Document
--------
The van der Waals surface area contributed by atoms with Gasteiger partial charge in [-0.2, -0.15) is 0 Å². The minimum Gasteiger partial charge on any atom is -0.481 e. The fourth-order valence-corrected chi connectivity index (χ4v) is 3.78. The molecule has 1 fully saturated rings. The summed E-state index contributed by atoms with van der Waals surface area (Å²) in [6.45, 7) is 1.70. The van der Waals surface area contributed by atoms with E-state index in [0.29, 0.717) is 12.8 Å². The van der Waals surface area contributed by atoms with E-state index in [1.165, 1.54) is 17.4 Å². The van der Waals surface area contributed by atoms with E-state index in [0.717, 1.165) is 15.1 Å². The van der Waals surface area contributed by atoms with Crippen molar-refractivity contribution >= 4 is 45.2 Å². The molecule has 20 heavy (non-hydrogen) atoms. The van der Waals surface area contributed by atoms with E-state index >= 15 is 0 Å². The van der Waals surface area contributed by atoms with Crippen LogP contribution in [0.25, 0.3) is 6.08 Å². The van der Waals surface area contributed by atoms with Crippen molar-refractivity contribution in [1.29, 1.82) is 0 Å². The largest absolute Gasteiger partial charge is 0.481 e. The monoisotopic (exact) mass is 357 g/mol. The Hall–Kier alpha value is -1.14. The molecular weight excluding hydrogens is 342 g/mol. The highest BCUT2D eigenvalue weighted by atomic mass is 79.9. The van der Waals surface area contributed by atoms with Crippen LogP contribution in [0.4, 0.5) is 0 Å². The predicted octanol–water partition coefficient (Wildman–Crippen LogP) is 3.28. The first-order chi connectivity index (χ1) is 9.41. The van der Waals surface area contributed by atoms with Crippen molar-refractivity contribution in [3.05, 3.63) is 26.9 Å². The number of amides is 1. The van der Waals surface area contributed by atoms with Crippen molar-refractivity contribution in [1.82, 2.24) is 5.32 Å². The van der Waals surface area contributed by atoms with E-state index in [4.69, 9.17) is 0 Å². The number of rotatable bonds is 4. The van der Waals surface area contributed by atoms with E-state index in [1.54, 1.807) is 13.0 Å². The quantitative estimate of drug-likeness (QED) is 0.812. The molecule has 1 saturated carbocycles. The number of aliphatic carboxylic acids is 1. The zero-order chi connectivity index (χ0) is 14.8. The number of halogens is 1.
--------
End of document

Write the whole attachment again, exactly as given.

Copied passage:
The van der Waals surface area contributed by atoms with Gasteiger partial charge in [-0.2, -0.15) is 0 Å². The minimum Gasteiger partial charge on any atom is -0.481 e. The fourth-order valence-corrected chi connectivity index (χ4v) is 3.78. The molecule has 1 fully saturated rings. The summed E-state index contributed by atoms with van der Waals surface area (Å²) in [6.45, 7) is 1.70. The van der Waals surface area contributed by atoms with E-state index in [0.29, 0.717) is 12.8 Å². The van der Waals surface area contributed by atoms with E-state index in [1.165, 1.54) is 17.4 Å². The van der Waals surface area contributed by atoms with E-state index in [0.717, 1.165) is 15.1 Å². The van der Waals surface area contributed by atoms with Crippen molar-refractivity contribution >= 4 is 45.2 Å². The molecule has 20 heavy (non-hydrogen) atoms. The van der Waals surface area contributed by atoms with E-state index >= 15 is 0 Å². The van der Waals surface area contributed by atoms with Crippen LogP contribution in [0.25, 0.3) is 6.08 Å². The van der Waals surface area contributed by atoms with Crippen molar-refractivity contribution in [1.29, 1.82) is 0 Å². The largest absolute Gasteiger partial charge is 0.481 e. The monoisotopic (exact) mass is 357 g/mol. The Hall–Kier alpha value is -1.14. The molecular weight excluding hydrogens is 342 g/mol. The highest BCUT2D eigenvalue weighted by atomic mass is 79.9. The van der Waals surface area contributed by atoms with Crippen LogP contribution in [0.4, 0.5) is 0 Å². The predicted octanol–water partition coefficient (Wildman–Crippen LogP) is 3.28. The first-order chi connectivity index (χ1) is 9.41. The van der Waals surface area contributed by atoms with Crippen molar-refractivity contribution in [3.05, 3.63) is 26.9 Å². The number of amides is 1. The van der Waals surface area contributed by atoms with Crippen molar-refractivity contribution in [1.82, 2.24) is 5.32 Å². The van der Waals surface area contributed by atoms with E-state index in [4.69, 9.17) is 0 Å². The number of rotatable bonds is 4. The van der Waals surface area contributed by atoms with E-state index in [1.54, 1.807) is 13.0 Å². The quantitative estimate of drug-likeness (QED) is 0.812. The molecule has 1 saturated carbocycles. The number of aliphatic carboxylic acids is 1. The zero-order chi connectivity index (χ0) is 14.8. The number of halogens is 1.